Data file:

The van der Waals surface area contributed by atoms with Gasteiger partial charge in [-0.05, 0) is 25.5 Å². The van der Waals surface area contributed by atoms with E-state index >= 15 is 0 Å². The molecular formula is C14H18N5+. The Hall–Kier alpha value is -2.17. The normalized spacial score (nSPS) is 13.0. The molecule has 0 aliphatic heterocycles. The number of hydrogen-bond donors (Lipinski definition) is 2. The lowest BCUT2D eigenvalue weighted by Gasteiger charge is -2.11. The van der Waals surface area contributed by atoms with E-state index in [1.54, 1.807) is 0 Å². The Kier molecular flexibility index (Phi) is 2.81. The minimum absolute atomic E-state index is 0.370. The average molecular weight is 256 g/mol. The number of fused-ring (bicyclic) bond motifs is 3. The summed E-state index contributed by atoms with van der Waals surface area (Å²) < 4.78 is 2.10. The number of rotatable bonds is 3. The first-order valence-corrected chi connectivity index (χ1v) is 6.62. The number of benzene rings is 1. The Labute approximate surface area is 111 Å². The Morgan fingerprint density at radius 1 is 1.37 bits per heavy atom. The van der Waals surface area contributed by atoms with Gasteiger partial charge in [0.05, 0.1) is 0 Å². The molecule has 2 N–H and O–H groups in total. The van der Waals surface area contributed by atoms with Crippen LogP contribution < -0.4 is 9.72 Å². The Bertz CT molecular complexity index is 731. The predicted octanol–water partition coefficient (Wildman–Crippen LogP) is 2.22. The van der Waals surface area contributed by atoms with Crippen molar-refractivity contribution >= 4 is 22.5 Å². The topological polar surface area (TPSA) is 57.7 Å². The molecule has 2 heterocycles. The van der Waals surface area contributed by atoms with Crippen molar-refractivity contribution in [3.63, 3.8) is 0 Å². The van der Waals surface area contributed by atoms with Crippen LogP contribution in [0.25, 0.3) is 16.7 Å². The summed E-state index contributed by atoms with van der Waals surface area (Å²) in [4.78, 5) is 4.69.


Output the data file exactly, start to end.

The van der Waals surface area contributed by atoms with Gasteiger partial charge in [-0.05, 0) is 25.5 Å². The van der Waals surface area contributed by atoms with E-state index >= 15 is 0 Å². The molecular formula is C14H18N5+. The Hall–Kier alpha value is -2.17. The normalized spacial score (nSPS) is 13.0. The molecule has 0 aliphatic heterocycles. The number of hydrogen-bond donors (Lipinski definition) is 2. The lowest BCUT2D eigenvalue weighted by Gasteiger charge is -2.11. The van der Waals surface area contributed by atoms with E-state index in [1.54, 1.807) is 0 Å². The Kier molecular flexibility index (Phi) is 2.81. The minimum absolute atomic E-state index is 0.370. The average molecular weight is 256 g/mol. The number of fused-ring (bicyclic) bond motifs is 3. The summed E-state index contributed by atoms with van der Waals surface area (Å²) < 4.78 is 2.10. The number of rotatable bonds is 3. The first-order valence-corrected chi connectivity index (χ1v) is 6.62. The number of benzene rings is 1. The Labute approximate surface area is 111 Å². The Morgan fingerprint density at radius 1 is 1.37 bits per heavy atom. The van der Waals surface area contributed by atoms with Gasteiger partial charge in [0.05, 0.1) is 0 Å². The molecule has 2 N–H and O–H groups in total. The van der Waals surface area contributed by atoms with Crippen LogP contribution < -0.4 is 9.72 Å². The Bertz CT molecular complexity index is 731. The predicted octanol–water partition coefficient (Wildman–Crippen LogP) is 2.22. The van der Waals surface area contributed by atoms with Crippen molar-refractivity contribution >= 4 is 22.5 Å². The topological polar surface area (TPSA) is 57.7 Å². The molecule has 2 heterocycles. The van der Waals surface area contributed by atoms with Crippen molar-refractivity contribution in [3.63, 3.8) is 0 Å². The van der Waals surface area contributed by atoms with Crippen LogP contribution in [0.25, 0.3) is 16.7 Å². The summed E-state index contributed by atoms with van der Waals surface area (Å²) in [4.78, 5) is 4.69.